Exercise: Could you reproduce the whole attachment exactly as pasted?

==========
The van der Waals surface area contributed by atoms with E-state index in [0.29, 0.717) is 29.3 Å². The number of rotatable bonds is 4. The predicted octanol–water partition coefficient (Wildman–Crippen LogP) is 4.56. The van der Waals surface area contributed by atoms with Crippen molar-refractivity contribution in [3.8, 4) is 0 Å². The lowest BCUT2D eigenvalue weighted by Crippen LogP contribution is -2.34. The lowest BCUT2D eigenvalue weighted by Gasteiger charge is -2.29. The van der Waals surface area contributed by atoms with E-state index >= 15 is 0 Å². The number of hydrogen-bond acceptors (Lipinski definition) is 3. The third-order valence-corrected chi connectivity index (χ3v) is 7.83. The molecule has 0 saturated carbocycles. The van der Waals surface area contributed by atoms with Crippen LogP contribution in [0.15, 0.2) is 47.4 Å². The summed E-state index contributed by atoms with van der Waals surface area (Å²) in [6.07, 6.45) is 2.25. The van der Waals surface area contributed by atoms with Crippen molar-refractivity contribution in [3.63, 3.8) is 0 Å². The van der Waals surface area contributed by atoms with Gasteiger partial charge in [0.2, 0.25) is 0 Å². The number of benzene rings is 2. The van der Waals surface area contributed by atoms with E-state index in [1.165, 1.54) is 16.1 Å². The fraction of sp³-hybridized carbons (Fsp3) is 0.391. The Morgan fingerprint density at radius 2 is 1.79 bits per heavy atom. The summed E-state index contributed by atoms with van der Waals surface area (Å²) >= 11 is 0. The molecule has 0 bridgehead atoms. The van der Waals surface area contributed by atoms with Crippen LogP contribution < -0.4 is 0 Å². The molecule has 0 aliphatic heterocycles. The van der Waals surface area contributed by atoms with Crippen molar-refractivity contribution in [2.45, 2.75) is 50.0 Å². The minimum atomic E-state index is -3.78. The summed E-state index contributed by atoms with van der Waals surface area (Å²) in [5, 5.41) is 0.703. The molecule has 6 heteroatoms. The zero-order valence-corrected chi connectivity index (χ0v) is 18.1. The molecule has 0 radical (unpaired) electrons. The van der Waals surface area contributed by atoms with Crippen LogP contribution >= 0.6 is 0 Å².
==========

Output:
The van der Waals surface area contributed by atoms with E-state index in [0.29, 0.717) is 29.3 Å². The number of rotatable bonds is 4. The predicted octanol–water partition coefficient (Wildman–Crippen LogP) is 4.56. The van der Waals surface area contributed by atoms with Crippen molar-refractivity contribution in [3.8, 4) is 0 Å². The lowest BCUT2D eigenvalue weighted by Crippen LogP contribution is -2.34. The lowest BCUT2D eigenvalue weighted by Gasteiger charge is -2.29. The van der Waals surface area contributed by atoms with E-state index >= 15 is 0 Å². The number of hydrogen-bond acceptors (Lipinski definition) is 3. The third-order valence-corrected chi connectivity index (χ3v) is 7.83. The molecule has 0 saturated carbocycles. The van der Waals surface area contributed by atoms with Crippen LogP contribution in [0.15, 0.2) is 47.4 Å². The summed E-state index contributed by atoms with van der Waals surface area (Å²) in [6.07, 6.45) is 2.25. The van der Waals surface area contributed by atoms with Crippen molar-refractivity contribution in [3.63, 3.8) is 0 Å². The van der Waals surface area contributed by atoms with Gasteiger partial charge in [0.2, 0.25) is 0 Å². The number of benzene rings is 2. The van der Waals surface area contributed by atoms with E-state index in [1.165, 1.54) is 16.1 Å². The fraction of sp³-hybridized carbons (Fsp3) is 0.391. The Morgan fingerprint density at radius 2 is 1.79 bits per heavy atom. The summed E-state index contributed by atoms with van der Waals surface area (Å²) >= 11 is 0. The molecule has 0 bridgehead atoms. The van der Waals surface area contributed by atoms with Crippen LogP contribution < -0.4 is 0 Å². The molecule has 0 aliphatic heterocycles. The van der Waals surface area contributed by atoms with Crippen molar-refractivity contribution in [2.45, 2.75) is 50.0 Å². The minimum atomic E-state index is -3.78. The summed E-state index contributed by atoms with van der Waals surface area (Å²) in [5, 5.41) is 0.703. The molecule has 6 heteroatoms. The zero-order valence-corrected chi connectivity index (χ0v) is 18.1. The molecule has 0 radical (unpaired) electrons. The van der Waals surface area contributed by atoms with Crippen LogP contribution >= 0.6 is 0 Å².